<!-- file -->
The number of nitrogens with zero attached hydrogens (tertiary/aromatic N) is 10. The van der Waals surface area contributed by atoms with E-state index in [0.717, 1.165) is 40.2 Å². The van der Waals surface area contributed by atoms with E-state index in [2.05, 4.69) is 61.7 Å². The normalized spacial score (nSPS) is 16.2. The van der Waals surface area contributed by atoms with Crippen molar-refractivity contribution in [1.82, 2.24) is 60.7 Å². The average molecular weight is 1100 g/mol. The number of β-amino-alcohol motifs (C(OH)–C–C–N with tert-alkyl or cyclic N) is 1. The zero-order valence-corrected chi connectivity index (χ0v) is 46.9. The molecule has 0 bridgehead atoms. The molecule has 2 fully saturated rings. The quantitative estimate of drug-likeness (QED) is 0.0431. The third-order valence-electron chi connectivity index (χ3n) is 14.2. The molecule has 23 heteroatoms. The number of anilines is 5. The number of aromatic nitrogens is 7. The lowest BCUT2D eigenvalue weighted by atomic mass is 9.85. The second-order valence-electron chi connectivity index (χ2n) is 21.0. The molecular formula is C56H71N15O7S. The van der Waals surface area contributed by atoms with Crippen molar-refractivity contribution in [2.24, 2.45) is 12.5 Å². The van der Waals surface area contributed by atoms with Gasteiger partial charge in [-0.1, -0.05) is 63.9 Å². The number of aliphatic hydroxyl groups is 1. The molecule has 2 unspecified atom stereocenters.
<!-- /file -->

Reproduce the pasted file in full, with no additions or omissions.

The number of nitrogens with zero attached hydrogens (tertiary/aromatic N) is 10. The van der Waals surface area contributed by atoms with E-state index in [0.717, 1.165) is 40.2 Å². The van der Waals surface area contributed by atoms with E-state index in [2.05, 4.69) is 61.7 Å². The normalized spacial score (nSPS) is 16.2. The van der Waals surface area contributed by atoms with Crippen molar-refractivity contribution in [1.82, 2.24) is 60.7 Å². The average molecular weight is 1100 g/mol. The number of β-amino-alcohol motifs (C(OH)–C–C–N with tert-alkyl or cyclic N) is 1. The zero-order valence-corrected chi connectivity index (χ0v) is 46.9. The molecule has 0 bridgehead atoms. The molecule has 2 fully saturated rings. The quantitative estimate of drug-likeness (QED) is 0.0431. The third-order valence-electron chi connectivity index (χ3n) is 14.2. The molecule has 23 heteroatoms. The number of anilines is 5. The number of aromatic nitrogens is 7. The lowest BCUT2D eigenvalue weighted by atomic mass is 9.85. The second-order valence-electron chi connectivity index (χ2n) is 21.0. The molecular formula is C56H71N15O7S. The van der Waals surface area contributed by atoms with Crippen molar-refractivity contribution in [2.24, 2.45) is 12.5 Å². The van der Waals surface area contributed by atoms with Gasteiger partial charge in [-0.1, -0.05) is 63.9 Å². The number of aliphatic hydroxyl groups is 1. The molecule has 2 unspecified atom stereocenters.